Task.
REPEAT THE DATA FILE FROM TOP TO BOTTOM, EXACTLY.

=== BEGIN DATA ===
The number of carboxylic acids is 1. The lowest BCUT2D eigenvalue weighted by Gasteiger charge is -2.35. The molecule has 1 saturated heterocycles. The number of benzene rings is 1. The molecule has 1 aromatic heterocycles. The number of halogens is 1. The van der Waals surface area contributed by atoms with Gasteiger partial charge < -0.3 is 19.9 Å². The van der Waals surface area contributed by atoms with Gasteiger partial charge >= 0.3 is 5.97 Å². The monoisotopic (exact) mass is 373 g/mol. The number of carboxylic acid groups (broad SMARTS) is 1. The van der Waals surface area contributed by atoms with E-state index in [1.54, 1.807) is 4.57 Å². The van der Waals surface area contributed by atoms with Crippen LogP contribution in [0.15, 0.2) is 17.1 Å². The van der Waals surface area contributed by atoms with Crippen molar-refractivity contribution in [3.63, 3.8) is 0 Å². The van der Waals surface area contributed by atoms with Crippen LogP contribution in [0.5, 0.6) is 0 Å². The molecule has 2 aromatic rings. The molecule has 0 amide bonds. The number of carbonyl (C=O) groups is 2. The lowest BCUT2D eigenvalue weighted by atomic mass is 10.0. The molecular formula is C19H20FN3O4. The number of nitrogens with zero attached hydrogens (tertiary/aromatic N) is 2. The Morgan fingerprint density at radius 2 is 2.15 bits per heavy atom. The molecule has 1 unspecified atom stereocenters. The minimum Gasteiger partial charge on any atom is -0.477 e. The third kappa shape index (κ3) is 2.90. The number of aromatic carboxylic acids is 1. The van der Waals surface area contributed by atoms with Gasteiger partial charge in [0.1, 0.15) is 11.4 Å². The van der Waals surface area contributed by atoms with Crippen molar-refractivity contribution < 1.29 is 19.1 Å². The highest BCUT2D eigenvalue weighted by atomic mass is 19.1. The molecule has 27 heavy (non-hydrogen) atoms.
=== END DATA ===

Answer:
The number of carboxylic acids is 1. The lowest BCUT2D eigenvalue weighted by Gasteiger charge is -2.35. The molecule has 1 saturated heterocycles. The number of benzene rings is 1. The molecule has 1 aromatic heterocycles. The number of halogens is 1. The van der Waals surface area contributed by atoms with Gasteiger partial charge < -0.3 is 19.9 Å². The van der Waals surface area contributed by atoms with Gasteiger partial charge >= 0.3 is 5.97 Å². The monoisotopic (exact) mass is 373 g/mol. The number of carboxylic acid groups (broad SMARTS) is 1. The van der Waals surface area contributed by atoms with E-state index in [1.54, 1.807) is 4.57 Å². The van der Waals surface area contributed by atoms with Crippen LogP contribution in [0.15, 0.2) is 17.1 Å². The van der Waals surface area contributed by atoms with Crippen molar-refractivity contribution in [3.63, 3.8) is 0 Å². The van der Waals surface area contributed by atoms with Crippen LogP contribution in [0.5, 0.6) is 0 Å². The molecule has 2 aromatic rings. The molecule has 0 amide bonds. The number of carbonyl (C=O) groups is 2. The lowest BCUT2D eigenvalue weighted by atomic mass is 10.0. The molecular formula is C19H20FN3O4. The number of nitrogens with zero attached hydrogens (tertiary/aromatic N) is 2. The Morgan fingerprint density at radius 2 is 2.15 bits per heavy atom. The molecule has 1 unspecified atom stereocenters. The minimum Gasteiger partial charge on any atom is -0.477 e. The third kappa shape index (κ3) is 2.90. The number of aromatic carboxylic acids is 1. The van der Waals surface area contributed by atoms with Gasteiger partial charge in [0.1, 0.15) is 11.4 Å². The van der Waals surface area contributed by atoms with Crippen molar-refractivity contribution < 1.29 is 19.1 Å². The highest BCUT2D eigenvalue weighted by atomic mass is 19.1. The molecule has 27 heavy (non-hydrogen) atoms.